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Rubber Chicken Arrow Through Headv2Author known to use spontaneous satire, sarcasm, and unannounced injections of pith or witticisms which may not be suitable for humorless or otherwise jest-challenged individuals. (Witticisms not guaranteed to be witty, funny, comical, hilarious, clever, scintillating, whimsical, wise, endearing, keen, savvy, sagacious, penetrating, fanciful, or otherwise enjoyable. The Surgeon General has determined through laboratory testing that sarcasm can be dangerous, even in small amounts, and should not be ingested by those who are serious, somber, pensive, weighty, funereal, unsmiling, poker-faced, sober, or pregnant.) For those who enjoy and/or revel in the utterance of profanity, the author reserves the right to substitute “fish” for “fuck” without fear of repercussion, mental reservation, or purpose of evasion.

 

9 Responses to When Reviews Are Negative (Or Worse)

  1. Good points, as usual, Rob.

    Question: Since asking at the end of the book for a review doesn’t always lead to one, what do you think of the idea of offering a discount for your (the author, I mean) next book to those that do?

    • rsguthrie says:

      I’m not sure there’s any surefire way to garner reviews. The only way I have seen significant numbers of increased reviews is, as Occam would agree, to simply move more books. Not to imply moving product is simple; only that it’s my experience that 1% of readers leave reviews. Period. So the most obvious solution is really the only one with legs.

      I’ve given twenty books away explicitly to readers who promised to review honestly once finished, and ultimately received but 2-3 actual reviews. So the percentages seem to apply even under “agreements”.

      Unfortunately, in the beginning reviews are crucial, as readers (and advertisers) use the numbers to decide whether or not a book is “worthy”. It’s a helluva conundrum, but that’s the way the tree shakes out. The best advice I have is to ask a lot of honest readers to read and review—enough that 1-3% of them will get you a dozen or so reviews. From then on, it’s volume.

      Giveaways and free promotions help, but only if the downloaders are readers rather than hoarders. The latter will likely never read your book; they just can’t pass on anything free and eventually turn their e-reader into a garage-full of “junk” through which nothing can be found.

  2. Nice post Rob! I get very few thoughtful negative reviews, but the few that are actually considered opinions, I always mark as useful – in the hope it will inform those who might not enjoy the book (no sense in attracting readers who are gonna hate the book).

    As for getting reviews, as the other commenter mentioned, I sometimes email my list offering a free book in return for a review. That trends to get me 15-20 reviews and, seeing as they’re all coming from my email list, tend to be from people who already enjoy my work! I also find, the more expensive the book, the higher the review score. Free promotions invariably end up with a few trolls , but I rarely get bad ones at full price.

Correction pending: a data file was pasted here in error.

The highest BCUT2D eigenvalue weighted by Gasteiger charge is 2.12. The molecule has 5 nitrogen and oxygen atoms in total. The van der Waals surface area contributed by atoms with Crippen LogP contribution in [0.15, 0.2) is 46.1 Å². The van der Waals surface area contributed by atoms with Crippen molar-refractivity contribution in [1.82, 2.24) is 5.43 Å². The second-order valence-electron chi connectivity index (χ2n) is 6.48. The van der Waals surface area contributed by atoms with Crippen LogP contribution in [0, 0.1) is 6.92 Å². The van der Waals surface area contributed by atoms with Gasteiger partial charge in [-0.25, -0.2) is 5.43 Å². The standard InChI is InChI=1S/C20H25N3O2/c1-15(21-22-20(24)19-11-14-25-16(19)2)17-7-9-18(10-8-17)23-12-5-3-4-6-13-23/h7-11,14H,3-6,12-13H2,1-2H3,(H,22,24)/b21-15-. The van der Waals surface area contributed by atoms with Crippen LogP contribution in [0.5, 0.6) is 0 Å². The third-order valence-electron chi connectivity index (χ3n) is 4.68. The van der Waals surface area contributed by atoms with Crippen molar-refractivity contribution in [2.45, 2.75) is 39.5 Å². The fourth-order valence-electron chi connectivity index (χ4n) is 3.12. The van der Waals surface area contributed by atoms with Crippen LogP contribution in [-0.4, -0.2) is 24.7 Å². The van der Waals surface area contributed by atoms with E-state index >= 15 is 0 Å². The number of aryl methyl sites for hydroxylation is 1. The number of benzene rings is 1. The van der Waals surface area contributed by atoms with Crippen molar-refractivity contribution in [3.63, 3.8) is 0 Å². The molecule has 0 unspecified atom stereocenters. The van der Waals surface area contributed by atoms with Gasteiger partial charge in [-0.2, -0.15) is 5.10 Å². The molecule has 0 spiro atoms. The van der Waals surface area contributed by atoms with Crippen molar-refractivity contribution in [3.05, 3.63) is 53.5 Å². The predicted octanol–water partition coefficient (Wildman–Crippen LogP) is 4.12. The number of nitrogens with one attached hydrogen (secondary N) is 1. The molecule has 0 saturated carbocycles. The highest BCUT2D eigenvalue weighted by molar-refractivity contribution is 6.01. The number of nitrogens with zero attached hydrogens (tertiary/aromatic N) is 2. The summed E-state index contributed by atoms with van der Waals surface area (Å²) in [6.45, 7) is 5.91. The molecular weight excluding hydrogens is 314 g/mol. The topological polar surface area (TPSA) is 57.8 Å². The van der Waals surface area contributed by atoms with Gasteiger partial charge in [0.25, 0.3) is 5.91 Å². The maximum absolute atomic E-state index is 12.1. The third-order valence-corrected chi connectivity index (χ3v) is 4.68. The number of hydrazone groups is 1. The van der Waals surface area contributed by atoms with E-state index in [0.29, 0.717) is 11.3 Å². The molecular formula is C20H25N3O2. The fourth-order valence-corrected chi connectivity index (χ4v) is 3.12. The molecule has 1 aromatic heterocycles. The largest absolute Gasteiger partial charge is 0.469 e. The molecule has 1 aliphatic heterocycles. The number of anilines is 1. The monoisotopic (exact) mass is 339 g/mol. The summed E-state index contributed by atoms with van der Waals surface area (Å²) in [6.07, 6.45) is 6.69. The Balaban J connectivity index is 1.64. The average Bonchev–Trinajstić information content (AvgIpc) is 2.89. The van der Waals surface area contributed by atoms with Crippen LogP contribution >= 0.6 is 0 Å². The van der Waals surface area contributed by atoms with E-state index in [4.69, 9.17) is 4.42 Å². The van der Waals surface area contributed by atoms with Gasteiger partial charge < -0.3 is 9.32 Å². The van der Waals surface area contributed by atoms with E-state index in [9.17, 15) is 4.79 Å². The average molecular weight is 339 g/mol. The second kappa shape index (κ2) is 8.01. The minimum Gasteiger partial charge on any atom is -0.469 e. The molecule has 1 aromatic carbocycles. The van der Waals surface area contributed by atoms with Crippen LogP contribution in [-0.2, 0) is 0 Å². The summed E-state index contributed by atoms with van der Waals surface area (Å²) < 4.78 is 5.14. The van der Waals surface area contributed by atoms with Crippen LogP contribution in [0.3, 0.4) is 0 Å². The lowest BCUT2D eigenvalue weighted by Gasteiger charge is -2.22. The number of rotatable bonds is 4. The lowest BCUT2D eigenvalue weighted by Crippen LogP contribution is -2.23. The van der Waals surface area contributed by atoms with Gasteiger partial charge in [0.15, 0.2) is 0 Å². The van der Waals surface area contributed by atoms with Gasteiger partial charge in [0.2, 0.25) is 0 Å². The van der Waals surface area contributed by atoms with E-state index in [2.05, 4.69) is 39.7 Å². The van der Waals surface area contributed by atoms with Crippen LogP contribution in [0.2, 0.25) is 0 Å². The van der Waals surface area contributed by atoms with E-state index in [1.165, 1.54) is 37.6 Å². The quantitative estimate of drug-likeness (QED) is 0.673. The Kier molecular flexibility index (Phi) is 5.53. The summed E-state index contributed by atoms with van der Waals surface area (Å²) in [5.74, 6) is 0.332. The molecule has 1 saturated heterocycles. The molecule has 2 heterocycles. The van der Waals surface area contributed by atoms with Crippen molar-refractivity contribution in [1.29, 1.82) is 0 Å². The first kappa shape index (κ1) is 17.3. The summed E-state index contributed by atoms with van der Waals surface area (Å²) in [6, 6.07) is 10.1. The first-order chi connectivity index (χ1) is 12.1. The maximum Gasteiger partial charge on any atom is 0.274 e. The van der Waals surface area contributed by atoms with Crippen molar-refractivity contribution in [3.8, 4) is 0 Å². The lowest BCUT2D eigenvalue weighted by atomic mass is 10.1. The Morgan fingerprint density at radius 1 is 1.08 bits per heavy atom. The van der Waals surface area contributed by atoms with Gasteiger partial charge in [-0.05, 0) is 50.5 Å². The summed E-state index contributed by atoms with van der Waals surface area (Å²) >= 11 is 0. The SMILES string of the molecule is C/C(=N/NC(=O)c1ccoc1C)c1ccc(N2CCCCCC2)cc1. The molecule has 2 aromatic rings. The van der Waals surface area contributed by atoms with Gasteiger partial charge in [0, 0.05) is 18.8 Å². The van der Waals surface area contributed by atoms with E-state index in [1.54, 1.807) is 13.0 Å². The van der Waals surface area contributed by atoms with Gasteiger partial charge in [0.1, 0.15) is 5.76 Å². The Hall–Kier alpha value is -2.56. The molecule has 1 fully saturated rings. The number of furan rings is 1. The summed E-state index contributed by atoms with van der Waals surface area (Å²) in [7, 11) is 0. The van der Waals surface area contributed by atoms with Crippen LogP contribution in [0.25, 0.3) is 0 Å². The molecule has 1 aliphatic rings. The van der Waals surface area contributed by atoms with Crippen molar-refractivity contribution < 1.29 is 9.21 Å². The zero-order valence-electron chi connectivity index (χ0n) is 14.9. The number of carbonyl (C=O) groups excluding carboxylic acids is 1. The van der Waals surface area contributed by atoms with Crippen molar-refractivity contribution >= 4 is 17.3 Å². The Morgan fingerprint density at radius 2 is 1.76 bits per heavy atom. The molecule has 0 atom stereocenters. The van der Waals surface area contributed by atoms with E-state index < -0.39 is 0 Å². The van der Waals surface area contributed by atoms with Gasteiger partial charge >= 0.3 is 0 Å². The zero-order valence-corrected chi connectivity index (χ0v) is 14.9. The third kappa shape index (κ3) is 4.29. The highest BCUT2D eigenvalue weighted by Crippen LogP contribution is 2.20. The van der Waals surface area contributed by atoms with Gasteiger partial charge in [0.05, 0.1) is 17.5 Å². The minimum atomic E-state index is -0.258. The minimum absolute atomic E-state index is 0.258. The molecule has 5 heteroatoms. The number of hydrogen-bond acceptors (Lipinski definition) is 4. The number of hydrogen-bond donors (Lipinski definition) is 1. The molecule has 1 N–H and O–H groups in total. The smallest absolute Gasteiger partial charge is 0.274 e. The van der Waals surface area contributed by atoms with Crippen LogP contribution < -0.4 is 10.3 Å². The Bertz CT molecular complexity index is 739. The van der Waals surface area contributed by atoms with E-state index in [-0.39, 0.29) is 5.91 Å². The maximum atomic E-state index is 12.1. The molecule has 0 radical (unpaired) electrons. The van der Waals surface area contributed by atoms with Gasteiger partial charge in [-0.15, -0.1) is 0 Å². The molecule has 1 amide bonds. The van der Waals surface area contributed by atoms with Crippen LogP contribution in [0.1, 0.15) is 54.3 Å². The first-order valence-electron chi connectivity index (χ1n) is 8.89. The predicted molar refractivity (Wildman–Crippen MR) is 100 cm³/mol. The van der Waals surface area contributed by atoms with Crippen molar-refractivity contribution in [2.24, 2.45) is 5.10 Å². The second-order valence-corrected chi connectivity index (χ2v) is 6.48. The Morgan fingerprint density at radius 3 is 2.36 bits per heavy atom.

3. Well said!

    I do read EVERY review. I can’t help myself. BUT…I’ve learned to read between the lines. I’ve learned to recognize the hateful, copycat reviews versus the readers who truly want to offer constructive criticism. And I learn from every one of them, good and bad.

    Thank you for the encouragement, though, because no matter how silly or ridiculous the mean ones are, they still hurt.

    All I can strive for is to get better and continue to write for the readers who love my stories. Thankfully, the happy readers outweigh the unhappy by ninety percent, and I’ll take those numbers any day.

    Happy writing!

  4. Denise Enck says:

    This is excellent advice, and something I’ve been telling authors myself. Once your work is out in the world, people are going to have varying opinions of it – and it’s exactly the differences in perspective that gives reviews value. I’ve seen many authors get into arguments with reviewers. The result is usually that they sabotage their own book sales, and careers.

  5. Jack Durish says:

    I have a select group of readers who “review” my work before it is published. Theirs are the opinions that help me write better. The reviews that come after should, in theory, help or hinder sales. Apparently, they don’t. For example, I have accumulated 16 reviews of Rebels on the Mountain on Amazon, 14 of which are 5-star. The remaining 2 are 4-star. All have great write-ups. Sales? Not so great. Thus, I’m hardly concerned that a bad review is going to hurt. Meanwhile, I have a book, Vietnam: A Soldier’s Journal, published on Smashwords that has one review and it isn’t good. That book is downloaded an average of 15 times per day. Go figure…

  6. Good post. The only review I ever commented on was one where she pointed out some errors. I corrected them and thanked her for catching them, and noting they were corrected.
    I agree that one can learn from negative reviews, and I am of the opinion it’s better not to say anything. I hear more stories of things going badly when an author comments than I do of positive things coming out of saying something. It’s part of the process and one has to have a thick skin.

  7. Ellie Totten says:

    Hi Rob! Thank you for an insightful post that we can all appreciate. I read once, from a famous N. Y. Times best selling author, that he ignores them, and moves on. Not everyone is going to like what you write. For a novice writer, such as myself, I hope to learn from constructive criticism and improve. Have a great weekend.